It's funny how even after you've read the series you're still not prepared because there is so much more Rowling planted that your head will explode at. On a scale of 1-10 for head asplosions this discovery doesn't even register- it's probably in the negative thousands.

  37. HieronymusGrbrd says:

    Slytherin observation Nr. 3:

    The Sorting Hat never says that you have to be a racist bigot to be sorted into Slytherin. It actually dosn’t even say that it would not sort a cunning and ambitious muggle-born into this house.

    Crabbe and Goyle don’t strike me as cunning, and their ambition is to be the seconds of the biggest bully on the playground? I’m aware that this also seems to be wormtail’s ambition, but if you aren’t one of the strongest boys you need some daring and nerve to pull this line?

    Kids who are not very different from Harry-as-we-see-him could be sorted to Slytherin. I don’t buy the theory that Voldemort’s soul bit dominated the Sorting Hat’s perception of Harry while it never influenced his behaviour we could watch.

    To Harry the Slytherins look like an unpleasant lot, but are they really? How many students sit at the Slytherin table? 70? 250? Harry knows and dislikes exactly three of them and whatever he heard about Slytherin came from
    unreliable sources
    ETA: Links to previous observations seem to work at random.

    BTW I’m a Gryffinclaw (didn’t expect this).
    My result: Gryffindor 68, Ravenclaw 64, Hufflepuff 56, Slytherin 52.
    I don’t quite understand. Is this compatibilty in %?
    So are there still more reasons to put me into Slytherin then not to put me into Slytherin?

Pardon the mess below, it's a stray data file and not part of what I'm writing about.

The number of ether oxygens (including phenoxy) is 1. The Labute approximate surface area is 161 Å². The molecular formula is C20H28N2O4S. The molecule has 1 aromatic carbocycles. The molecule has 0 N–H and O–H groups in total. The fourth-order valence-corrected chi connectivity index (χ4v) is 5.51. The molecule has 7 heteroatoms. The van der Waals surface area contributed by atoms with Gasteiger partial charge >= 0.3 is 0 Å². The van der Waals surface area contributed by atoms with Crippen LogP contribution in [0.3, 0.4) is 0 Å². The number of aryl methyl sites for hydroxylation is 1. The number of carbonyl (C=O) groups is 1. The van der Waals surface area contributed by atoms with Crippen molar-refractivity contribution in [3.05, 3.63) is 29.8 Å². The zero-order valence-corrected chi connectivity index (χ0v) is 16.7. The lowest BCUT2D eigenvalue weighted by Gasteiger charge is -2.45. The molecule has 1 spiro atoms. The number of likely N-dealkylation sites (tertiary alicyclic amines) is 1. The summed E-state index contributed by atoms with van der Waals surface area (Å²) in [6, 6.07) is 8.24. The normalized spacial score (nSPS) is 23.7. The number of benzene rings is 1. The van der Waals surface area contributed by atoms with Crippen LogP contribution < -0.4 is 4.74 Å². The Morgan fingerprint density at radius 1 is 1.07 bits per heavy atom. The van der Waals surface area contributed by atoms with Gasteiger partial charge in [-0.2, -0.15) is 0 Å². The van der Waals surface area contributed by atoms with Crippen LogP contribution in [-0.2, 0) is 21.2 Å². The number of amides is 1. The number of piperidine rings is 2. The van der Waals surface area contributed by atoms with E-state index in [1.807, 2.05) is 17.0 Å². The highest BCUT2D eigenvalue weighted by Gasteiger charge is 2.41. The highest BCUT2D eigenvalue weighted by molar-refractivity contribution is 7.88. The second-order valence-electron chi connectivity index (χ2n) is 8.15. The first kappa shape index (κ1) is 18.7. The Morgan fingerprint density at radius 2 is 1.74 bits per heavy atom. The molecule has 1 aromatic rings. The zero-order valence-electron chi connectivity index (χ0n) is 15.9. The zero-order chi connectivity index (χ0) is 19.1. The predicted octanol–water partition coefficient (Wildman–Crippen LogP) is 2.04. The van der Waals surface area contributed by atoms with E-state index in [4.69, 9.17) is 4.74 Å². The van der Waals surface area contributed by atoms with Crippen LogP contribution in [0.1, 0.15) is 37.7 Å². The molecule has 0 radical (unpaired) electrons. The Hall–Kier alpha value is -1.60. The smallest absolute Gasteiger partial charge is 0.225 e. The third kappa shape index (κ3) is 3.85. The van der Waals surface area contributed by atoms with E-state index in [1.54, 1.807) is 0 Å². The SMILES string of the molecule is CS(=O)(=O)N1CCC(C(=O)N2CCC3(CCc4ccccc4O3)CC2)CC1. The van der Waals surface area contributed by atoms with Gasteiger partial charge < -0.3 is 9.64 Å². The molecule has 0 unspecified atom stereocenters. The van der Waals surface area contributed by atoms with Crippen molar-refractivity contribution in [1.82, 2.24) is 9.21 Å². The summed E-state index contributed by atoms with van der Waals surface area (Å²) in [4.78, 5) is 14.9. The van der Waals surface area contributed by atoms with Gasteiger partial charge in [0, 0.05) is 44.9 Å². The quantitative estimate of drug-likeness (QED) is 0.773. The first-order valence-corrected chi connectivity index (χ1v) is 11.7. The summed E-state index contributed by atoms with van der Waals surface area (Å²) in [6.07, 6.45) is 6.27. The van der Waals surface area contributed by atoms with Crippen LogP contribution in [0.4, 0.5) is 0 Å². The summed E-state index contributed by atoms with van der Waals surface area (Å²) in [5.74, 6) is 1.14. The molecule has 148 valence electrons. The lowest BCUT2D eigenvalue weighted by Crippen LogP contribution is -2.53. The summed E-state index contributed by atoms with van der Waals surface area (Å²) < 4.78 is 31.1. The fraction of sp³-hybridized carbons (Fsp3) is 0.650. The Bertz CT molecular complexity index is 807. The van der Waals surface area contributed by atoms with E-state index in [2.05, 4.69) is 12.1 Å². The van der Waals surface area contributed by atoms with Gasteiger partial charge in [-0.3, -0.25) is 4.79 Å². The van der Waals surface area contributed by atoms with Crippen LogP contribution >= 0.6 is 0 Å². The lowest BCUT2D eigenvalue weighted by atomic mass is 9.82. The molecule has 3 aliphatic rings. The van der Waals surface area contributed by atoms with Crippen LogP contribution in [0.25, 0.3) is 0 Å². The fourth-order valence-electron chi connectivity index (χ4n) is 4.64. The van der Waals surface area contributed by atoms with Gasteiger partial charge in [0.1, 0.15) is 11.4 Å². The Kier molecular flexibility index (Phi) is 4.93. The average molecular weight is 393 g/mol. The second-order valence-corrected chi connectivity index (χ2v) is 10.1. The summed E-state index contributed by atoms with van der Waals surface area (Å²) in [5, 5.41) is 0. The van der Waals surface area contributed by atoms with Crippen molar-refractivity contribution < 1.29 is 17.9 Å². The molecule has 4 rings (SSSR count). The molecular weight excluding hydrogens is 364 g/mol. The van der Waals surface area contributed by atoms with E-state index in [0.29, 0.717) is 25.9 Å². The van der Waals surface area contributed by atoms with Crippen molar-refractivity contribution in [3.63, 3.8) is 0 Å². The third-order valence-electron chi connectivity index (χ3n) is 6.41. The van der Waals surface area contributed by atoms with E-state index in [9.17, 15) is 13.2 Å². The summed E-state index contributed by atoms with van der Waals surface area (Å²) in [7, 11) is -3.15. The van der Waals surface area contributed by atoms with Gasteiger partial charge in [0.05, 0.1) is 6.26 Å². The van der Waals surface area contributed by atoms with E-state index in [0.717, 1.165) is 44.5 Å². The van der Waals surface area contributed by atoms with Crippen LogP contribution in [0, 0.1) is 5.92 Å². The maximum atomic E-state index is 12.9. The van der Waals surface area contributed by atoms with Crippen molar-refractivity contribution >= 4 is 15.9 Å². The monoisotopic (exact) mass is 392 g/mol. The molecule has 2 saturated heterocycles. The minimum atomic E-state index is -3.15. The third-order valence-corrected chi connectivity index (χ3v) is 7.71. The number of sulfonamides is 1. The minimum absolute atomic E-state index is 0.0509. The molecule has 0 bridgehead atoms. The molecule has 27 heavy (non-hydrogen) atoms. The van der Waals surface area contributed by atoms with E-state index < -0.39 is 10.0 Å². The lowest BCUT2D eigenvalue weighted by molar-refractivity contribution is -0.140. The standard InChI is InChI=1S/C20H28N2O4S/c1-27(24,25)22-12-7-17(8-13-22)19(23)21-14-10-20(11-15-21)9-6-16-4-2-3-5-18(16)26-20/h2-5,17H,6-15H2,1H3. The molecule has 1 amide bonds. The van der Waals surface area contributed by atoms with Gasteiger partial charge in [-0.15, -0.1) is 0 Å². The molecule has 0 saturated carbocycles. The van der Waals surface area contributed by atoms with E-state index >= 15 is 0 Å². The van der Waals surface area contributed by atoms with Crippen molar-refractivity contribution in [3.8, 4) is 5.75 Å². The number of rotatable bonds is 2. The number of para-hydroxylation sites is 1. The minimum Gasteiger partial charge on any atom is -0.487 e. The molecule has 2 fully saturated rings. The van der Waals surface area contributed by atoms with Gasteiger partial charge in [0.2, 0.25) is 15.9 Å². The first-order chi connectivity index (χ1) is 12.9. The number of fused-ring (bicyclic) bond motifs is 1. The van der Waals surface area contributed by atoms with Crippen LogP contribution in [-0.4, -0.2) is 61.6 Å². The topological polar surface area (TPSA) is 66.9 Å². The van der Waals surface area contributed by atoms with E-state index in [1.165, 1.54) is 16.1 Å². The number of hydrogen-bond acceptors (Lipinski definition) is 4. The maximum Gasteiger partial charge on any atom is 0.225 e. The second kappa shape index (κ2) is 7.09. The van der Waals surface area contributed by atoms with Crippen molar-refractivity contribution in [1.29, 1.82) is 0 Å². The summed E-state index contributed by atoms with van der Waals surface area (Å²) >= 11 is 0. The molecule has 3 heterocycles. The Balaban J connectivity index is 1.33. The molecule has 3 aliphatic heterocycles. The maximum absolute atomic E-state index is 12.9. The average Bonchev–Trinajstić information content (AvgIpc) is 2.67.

• Hotaru-hime says:

      Somehow, when it comes to Crabbe and Goyle, I always imagine that the Sorting Hat takes their families into account and just shunts them off there. The only other house those two could go into is Hufflepuff… and I can't quite imagine them in canary yellow.

      • deleted2934595 says:

        How do you get Hufflepuff from Crabbe and Goyle? Loyalty? They're not inherently loyal to Malfoy or even the Dark Lord, they're self-interested to the extreme (recall Malfoy and them in Book 7).

        Hufflepuffs are also interested in fair play and honesty, and C&G are none of those things. I really like Hufflepuff house, sorry (they're my fellow less-explored house, me being Ravenclaw with Slytherin tendencies)!

        • Hotaru-hime says:

          It would be an extreme stretch- if Slytherin didn't want them, Hufflepuff would take them because Helga Hufflepuff would "teach the lot."
          Crabbe would definitely be in Slytherin (His use of Fiendfyre displays that quite well), but we never really get to know either of them as anything other than knuckle-dragging goons.